Once upon a time, there existed a universally agreed notion that once a game is released, there is no helping the reception of the game because there was no chance to go back and change things. This is mainly because things such as online gaming were either extremely novel concepts or simply not possible with the hardware at the time.
It is truly quite shocking to me nowadays that I consider those times to actually have positives in the wake of our current gaming industry. A land where barely-finished games are released on to online platforms, such as Steam, the same way zombies latch onto survivors and just as well weight the platform down. However, this piece isn’t talking about the concept of early access. As poisonous a concept that has turned into, there are now more significant concepts that currently inundate the store fronts.
So here’s how the first person must have thought of the idea in our modern industry. “We have to think of a way to avoid using terms such as early access to categorize our game because we are in dire need of money but want to avoid the obvious negativity that early access has drawn in the past few years.” Thus was born the roadmap. Obviously this idea has existed before, but now it has taken on a life of its own within the gaming community.
Roadmaps used to be for games that already had an immense amount of content that were simply given more to lengthen the lifespan of the game. However, nowadays it is often used for games that were either too cowardly or aware to use the term early access and then barely finish their product to a crowd of people that so often say the same damn thing: “the game has potential.” Such a phrase is completely worthless because you are giving a game value that it doesn’t deserve. What it has shown you is the skeleton of a game and you’re filling in the gaps with your no doubt vivid imagination. What this causes is people giving games positive reception when, honestly, many hardly deserve it. Where is this bizarre amount of confidence that they’ll even follow the roadmap in the first place coming from?
There is no obligation on their part to finish the product in accordance with this roadmap in the first place. I have grown to despise people who seem to think that once a roadmap is made, there is no way that they can stray from the development of the content that they planned to have within a certain timeframe. There are startling examples of games that promised further updates to their games that never ended up happening.
The obvious example of this is “Anthem” and honestly this is the most perfect example of a roadmap going poorly. The released product was such a mundane and poorly-received experience that “Anthem’s” reputation with the general gaming public was about as good as Hitler’s amongst literally any sensible human being on Earth.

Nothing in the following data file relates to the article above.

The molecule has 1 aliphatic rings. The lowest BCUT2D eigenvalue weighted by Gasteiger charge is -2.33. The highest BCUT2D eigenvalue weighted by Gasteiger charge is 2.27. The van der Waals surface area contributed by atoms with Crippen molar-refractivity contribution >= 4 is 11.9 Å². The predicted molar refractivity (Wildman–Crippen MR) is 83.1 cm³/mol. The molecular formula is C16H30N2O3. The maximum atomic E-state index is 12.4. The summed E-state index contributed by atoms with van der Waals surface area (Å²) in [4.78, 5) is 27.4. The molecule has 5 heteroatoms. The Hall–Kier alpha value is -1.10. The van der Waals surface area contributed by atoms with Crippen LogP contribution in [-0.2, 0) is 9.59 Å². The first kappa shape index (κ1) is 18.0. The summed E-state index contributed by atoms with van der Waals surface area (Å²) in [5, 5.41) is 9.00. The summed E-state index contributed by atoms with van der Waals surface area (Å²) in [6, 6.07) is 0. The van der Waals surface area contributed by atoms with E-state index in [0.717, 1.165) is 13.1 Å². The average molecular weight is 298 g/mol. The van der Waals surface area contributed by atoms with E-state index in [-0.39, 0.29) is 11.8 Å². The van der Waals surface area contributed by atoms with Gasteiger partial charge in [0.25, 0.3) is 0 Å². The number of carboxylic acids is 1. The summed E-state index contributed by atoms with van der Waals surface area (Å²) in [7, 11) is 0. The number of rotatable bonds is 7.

The few that were devout enough to enjoy the current experience and, despite the fact that the game was obviously not being received well, decided that all the improvements to the game would come later in the infamous roadmap of “Anthem.” Quite a bit of time has passed since that roadmap was promptly taken down like the dreams of those who wished that “Anthem” was a better game with an indeterminate period of time between each update. That was until they said they were overhauling the entire experience to attempt to make some money on the next platform. Who even knows what that would mean for the game. What changes are currently being made to the project? Will it even resemble the game that is currently out? Will current fans even like this updated experience that is coming out? Who knows? What we do know is that the entire roadmap, except for one thing, was not completed and was never spoken of again. They even removed it from their website without announcement or reassurance.
This is a potential issue with many games that follow the roadmap model. Back in the beginning of the piece, where I made a point to be nostalgic about a period I was barely a part of, remember the key aspect of the period? They almost always released completed products. They didn’t have the luxury of the online landscape that we now do have and thus needed to make sure the game was of decent enough quality before selling it to the public. The obvious weakness of this period was that if the game had a critical error like crashing bugs, then there was no way to fix it except to release and sell a new version of the game.
Nowadays, with the luxury of online access, gaming companies seem to think that the very last thing they need when they sell a game is a finished product. And unfortunately, these trends always start at the top and move downward. Some indie games now release not in early access, but as a completed project to then announce that the content that is coming down the line will fix the issues with the game and have more robust content.
There is a game called “Mirador,” its concept was very intriguing and it was honestly quite an ambitious project for the number of people that are working on it. However, they are obviously not mentioned here because they did something right.
They released the game on the Steam platform as a completed game, not in early access, despite the fact the game felt extremely rough. If one were to look at the reviews for the game now, many will say or ask the same thing: why did this game not go into early access? Because it should have, considering the content of the game at the time. Now this conceptually multiplayer game has hardly a single player in it at a single time because of the very poor communication.
In short, pay attention and hold companies to their word about what they promise in their game and, I can’t believe I need to say this, if a game isn’t finished, don’t say it may be a good game in the future. Tell people if it’s currently a good game.
Edward Park is a third-year student majoring in English education. EP909756@wcupa.edu